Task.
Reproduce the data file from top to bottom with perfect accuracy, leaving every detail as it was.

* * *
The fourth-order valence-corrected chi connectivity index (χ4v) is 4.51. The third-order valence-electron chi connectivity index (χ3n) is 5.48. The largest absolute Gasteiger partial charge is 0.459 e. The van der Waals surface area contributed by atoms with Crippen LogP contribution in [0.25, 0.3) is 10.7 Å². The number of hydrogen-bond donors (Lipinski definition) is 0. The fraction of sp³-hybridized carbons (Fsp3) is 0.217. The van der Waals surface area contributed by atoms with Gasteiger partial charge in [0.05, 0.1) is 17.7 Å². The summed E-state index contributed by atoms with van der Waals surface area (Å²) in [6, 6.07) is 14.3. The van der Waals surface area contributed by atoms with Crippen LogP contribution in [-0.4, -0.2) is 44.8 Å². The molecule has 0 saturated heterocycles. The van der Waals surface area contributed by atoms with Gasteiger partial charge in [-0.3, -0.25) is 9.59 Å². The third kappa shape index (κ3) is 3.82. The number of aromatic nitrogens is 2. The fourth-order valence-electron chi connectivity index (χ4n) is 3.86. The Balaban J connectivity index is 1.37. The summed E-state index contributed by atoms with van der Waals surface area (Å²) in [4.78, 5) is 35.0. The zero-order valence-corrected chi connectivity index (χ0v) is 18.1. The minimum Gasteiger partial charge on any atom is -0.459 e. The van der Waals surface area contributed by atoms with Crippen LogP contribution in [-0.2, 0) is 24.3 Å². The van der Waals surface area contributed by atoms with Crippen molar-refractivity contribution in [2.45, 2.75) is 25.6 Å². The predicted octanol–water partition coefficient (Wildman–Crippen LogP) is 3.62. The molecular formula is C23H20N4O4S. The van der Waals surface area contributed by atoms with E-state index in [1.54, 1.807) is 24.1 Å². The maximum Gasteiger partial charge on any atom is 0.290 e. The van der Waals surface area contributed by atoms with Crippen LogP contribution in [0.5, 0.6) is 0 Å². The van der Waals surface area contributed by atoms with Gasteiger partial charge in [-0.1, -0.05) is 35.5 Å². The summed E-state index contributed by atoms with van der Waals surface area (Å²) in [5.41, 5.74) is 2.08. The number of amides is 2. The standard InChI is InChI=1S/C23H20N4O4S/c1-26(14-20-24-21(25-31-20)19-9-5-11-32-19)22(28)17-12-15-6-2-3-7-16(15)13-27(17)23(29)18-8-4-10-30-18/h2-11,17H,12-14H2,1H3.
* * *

The fourth-order valence-corrected chi connectivity index (χ4v) is 4.51. The third-order valence-electron chi connectivity index (χ3n) is 5.48. The largest absolute Gasteiger partial charge is 0.459 e. The van der Waals surface area contributed by atoms with Crippen LogP contribution in [0.25, 0.3) is 10.7 Å². The number of hydrogen-bond donors (Lipinski definition) is 0. The fraction of sp³-hybridized carbons (Fsp3) is 0.217. The van der Waals surface area contributed by atoms with Gasteiger partial charge in [0.05, 0.1) is 17.7 Å². The summed E-state index contributed by atoms with van der Waals surface area (Å²) in [6, 6.07) is 14.3. The van der Waals surface area contributed by atoms with Crippen LogP contribution in [-0.4, -0.2) is 44.8 Å². The molecule has 0 saturated heterocycles. The van der Waals surface area contributed by atoms with Gasteiger partial charge in [-0.3, -0.25) is 9.59 Å². The third kappa shape index (κ3) is 3.82. The number of aromatic nitrogens is 2. The fourth-order valence-electron chi connectivity index (χ4n) is 3.86. The Balaban J connectivity index is 1.37. The summed E-state index contributed by atoms with van der Waals surface area (Å²) in [4.78, 5) is 35.0. The zero-order valence-corrected chi connectivity index (χ0v) is 18.1. The minimum Gasteiger partial charge on any atom is -0.459 e. The van der Waals surface area contributed by atoms with Crippen LogP contribution in [-0.2, 0) is 24.3 Å². The van der Waals surface area contributed by atoms with Crippen molar-refractivity contribution in [2.45, 2.75) is 25.6 Å². The predicted octanol–water partition coefficient (Wildman–Crippen LogP) is 3.62. The molecular formula is C23H20N4O4S. The van der Waals surface area contributed by atoms with E-state index in [1.54, 1.807) is 24.1 Å². The maximum Gasteiger partial charge on any atom is 0.290 e. The van der Waals surface area contributed by atoms with Crippen LogP contribution in [0.5, 0.6) is 0 Å². The van der Waals surface area contributed by atoms with Gasteiger partial charge in [-0.1, -0.05) is 35.5 Å². The summed E-state index contributed by atoms with van der Waals surface area (Å²) in [5.41, 5.74) is 2.08. The number of amides is 2. The standard InChI is InChI=1S/C23H20N4O4S/c1-26(14-20-24-21(25-31-20)19-9-5-11-32-19)22(28)17-12-15-6-2-3-7-16(15)13-27(17)23(29)18-8-4-10-30-18/h2-11,17H,12-14H2,1H3.